In a bold effort to end piracy and the illegal slave trade, the U.S. Congress adopted An Act to Protect the Commerce of the United States and Punish the Crime of Piracy, in May 1820. The legislation explicitly spelled out that the crime of piracy and the slave trade shall be punishable by death. It also stated that any person of any nation, any U.S. citizen on a foreign ship, or any U.S. citizen on a U.S.-owned ship engaged in piracy or the slave trade will be held accountable under this law, adjudged a pirate, and “on conviction … shall suffer death.” Click image for larger view and image credit.
The U.S. Navy and the Anti-Piracy Patrol in the Caribbean
Toni L. Carrell, PhD
Co-principal Investigator — The Search for the Slave Ship Trouvadore and the U.S. Navy Ships Chippewa, and Onkahye
Ships of Discovery
At 10 minutes past 7 whilst steering the latter course heard the Noise of breakers on the larboard beam, when the helm was ordered up but Scarcely had the order been issued when She Struck with much violence upon a rocky bottom.
Thus did Master Commandant George C. Read describe the fate of the U.S. Navy brig Chippewa which, while attempting to enter the Caicos Pass, slammed into an uncharted reef off the northwest point of “Providence or Blue Caycos” and became a total loss. The date was two weeks before Christmas, 1816. Having departed Boston on November 27 for the Gulf of Mexico, with orders to rendezvous with the United States Navy frigate Congress and participate in anti-piracy patrols in the Caribbean Sea, Read’s mission was what we would today call a “policing action” in a lawless region. An incident reported on January 15, 1806, in The London Times conveys the magnitude of the problem:
New York Dec. 10
Captain Luckett, arrived at Alexandria from Cap Francois, says, “that three days before he saw a boat belonging to one of the British frigates cruising off there, came in, and the Purser informed him, that a brig, of 14 guns, from Goncalves, supposed to be the Owen, of Baltimore, had fallen in with two French privateers in the Caicos passage, and, after a desperate engagement, had been captured, and every person on board massacred.”
After 1798, the fledgling U.S. Navy was battling piracy and slavery in its own territory, in the Caribbean, and on the high seas. In terms of design, speed, and firepower, the brigs and schooners used by pirates and smugglers rivaled the best American privateers then in service. According to the noted historian Howard Chapelle in The History of the American Sailing Navy (1949:321):
. . . all kinds of craft were fitted out for preying on unprotected merchantmen — rowboats, barges, sloops, schooners, and larger vessels when possible. Many of the schooners were vessels captured by the pirates, but a great many were purchased craft. The . . . schooners used by the West Indian pirates were American-built of the pilot-boat model; many were on the shoal-draft Norfolk design. The small size and light draft of the freebooters' craft enabled them to hide, and to retire when chased, in shoal water out of reach of larger deep-draft naval brigs, sloops, and frigates.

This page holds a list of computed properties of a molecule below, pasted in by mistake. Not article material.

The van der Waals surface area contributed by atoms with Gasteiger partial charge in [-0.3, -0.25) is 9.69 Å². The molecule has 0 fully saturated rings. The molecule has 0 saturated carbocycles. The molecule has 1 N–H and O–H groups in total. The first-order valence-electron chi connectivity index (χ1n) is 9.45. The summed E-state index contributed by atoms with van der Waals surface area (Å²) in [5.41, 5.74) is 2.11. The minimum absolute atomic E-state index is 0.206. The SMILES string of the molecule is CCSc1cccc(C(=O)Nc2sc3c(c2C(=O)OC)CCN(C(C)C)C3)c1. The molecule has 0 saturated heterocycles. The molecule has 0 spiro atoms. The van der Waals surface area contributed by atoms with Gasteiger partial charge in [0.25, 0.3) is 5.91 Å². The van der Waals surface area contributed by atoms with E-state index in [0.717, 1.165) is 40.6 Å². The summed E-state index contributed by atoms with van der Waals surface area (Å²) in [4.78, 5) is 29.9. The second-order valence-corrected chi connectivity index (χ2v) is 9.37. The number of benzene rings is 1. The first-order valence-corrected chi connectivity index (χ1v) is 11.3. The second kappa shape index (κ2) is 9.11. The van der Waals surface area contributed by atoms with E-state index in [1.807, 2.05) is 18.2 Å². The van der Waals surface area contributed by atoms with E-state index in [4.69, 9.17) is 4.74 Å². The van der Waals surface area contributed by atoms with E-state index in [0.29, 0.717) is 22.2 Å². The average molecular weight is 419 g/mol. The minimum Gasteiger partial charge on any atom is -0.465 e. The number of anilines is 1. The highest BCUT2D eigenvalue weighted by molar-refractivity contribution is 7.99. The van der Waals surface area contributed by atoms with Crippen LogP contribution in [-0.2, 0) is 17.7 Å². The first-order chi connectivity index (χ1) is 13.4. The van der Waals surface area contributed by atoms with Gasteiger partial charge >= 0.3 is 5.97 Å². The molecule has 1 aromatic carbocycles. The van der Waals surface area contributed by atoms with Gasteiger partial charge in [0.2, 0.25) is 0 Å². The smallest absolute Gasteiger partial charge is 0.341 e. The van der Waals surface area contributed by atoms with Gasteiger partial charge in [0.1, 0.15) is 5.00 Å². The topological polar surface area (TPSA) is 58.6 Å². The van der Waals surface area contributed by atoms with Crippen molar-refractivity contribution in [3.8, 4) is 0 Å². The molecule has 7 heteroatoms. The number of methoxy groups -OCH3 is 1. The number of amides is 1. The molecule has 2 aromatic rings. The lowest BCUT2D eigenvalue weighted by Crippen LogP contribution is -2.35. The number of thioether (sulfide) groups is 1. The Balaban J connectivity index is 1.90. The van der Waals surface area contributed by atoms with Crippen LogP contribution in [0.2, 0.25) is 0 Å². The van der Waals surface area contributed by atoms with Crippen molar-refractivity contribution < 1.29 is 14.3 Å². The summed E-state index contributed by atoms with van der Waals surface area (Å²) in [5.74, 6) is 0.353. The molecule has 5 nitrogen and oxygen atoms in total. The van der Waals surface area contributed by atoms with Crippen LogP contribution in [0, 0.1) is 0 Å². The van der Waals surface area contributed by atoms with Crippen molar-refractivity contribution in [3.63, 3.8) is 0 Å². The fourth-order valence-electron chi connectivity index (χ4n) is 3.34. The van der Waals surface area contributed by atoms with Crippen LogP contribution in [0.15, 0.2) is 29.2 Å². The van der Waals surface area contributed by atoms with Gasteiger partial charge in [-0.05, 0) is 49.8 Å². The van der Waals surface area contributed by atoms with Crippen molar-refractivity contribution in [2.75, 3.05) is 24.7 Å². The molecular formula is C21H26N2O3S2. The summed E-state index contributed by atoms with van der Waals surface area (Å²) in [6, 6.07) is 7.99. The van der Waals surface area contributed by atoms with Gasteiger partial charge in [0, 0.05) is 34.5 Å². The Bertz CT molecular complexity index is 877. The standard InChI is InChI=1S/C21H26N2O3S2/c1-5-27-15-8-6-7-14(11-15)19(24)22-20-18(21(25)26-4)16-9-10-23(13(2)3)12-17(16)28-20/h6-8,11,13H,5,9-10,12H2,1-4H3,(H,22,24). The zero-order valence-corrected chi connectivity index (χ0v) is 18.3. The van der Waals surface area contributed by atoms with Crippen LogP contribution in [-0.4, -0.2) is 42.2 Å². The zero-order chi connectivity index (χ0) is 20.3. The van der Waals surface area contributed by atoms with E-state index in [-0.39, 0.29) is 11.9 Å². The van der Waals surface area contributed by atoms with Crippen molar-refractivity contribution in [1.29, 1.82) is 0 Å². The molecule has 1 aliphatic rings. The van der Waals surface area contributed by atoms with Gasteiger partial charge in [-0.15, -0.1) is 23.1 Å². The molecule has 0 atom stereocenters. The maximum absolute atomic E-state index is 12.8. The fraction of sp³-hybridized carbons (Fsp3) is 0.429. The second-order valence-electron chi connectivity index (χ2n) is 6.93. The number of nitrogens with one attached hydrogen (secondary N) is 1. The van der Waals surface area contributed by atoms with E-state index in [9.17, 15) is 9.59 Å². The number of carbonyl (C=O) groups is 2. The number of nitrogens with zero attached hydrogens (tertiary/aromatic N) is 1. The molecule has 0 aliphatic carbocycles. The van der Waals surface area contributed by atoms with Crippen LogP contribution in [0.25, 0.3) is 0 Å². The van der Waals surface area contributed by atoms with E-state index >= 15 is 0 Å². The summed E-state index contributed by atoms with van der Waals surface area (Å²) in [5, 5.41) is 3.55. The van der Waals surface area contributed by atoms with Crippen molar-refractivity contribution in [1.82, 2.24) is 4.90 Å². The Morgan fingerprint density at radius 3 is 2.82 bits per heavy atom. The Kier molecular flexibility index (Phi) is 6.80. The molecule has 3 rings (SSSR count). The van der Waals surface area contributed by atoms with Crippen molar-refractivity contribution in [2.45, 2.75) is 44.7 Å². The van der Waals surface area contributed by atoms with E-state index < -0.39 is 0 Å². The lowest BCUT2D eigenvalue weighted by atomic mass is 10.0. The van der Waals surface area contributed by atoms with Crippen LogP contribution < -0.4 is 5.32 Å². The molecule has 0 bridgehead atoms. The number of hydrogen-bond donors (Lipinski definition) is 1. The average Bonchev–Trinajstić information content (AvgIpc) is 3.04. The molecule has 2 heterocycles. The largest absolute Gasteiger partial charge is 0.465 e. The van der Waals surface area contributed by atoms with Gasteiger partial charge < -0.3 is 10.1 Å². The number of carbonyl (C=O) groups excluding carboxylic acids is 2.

The distractions of the American Revolutionary War, the long Napoleonic Wars, and the War of 1812 left the Caribbean virtually un-policed. Privateering, encouraged by the warring nations, gradually descended into outright piracy. As a result, small, well-armed enclaves in Cuba and other Spanish and French colonies routinely preyed on American merchantmen. Regular visits by merchant ships, with their precious cargos of food, lumber, clothing, and other goods, were vital to the survival of the many settlements throughout the Caribbean and the Turks and Caicos Islands. This brisk trade in American goods was also vital to the economy of the fledgling republic.
The U.S. Navy’s presence in the Caribbean and the island chains that run in a long arc from Florida south toward Brazil began in earnest in 1816 in response to the necessity of maintaining order, protecting legal commerce, and interdicting illegal trade. The lawlessness in the region became so dire that in 1820 piracy and slave trading were equated under U.S. law and made punishable by death. It was abundantly clear that many of the perpetrators engaged in piracy were also involved in the slave trade. However, such action did not come without cost. Providenciales’ Northwest Reef claimed not only the brig Chippewa on anti-piracy patrol, but 32 years later the U.S. Navy schooner Onkahye went down nearby, while engaged in slave trade interdiction.
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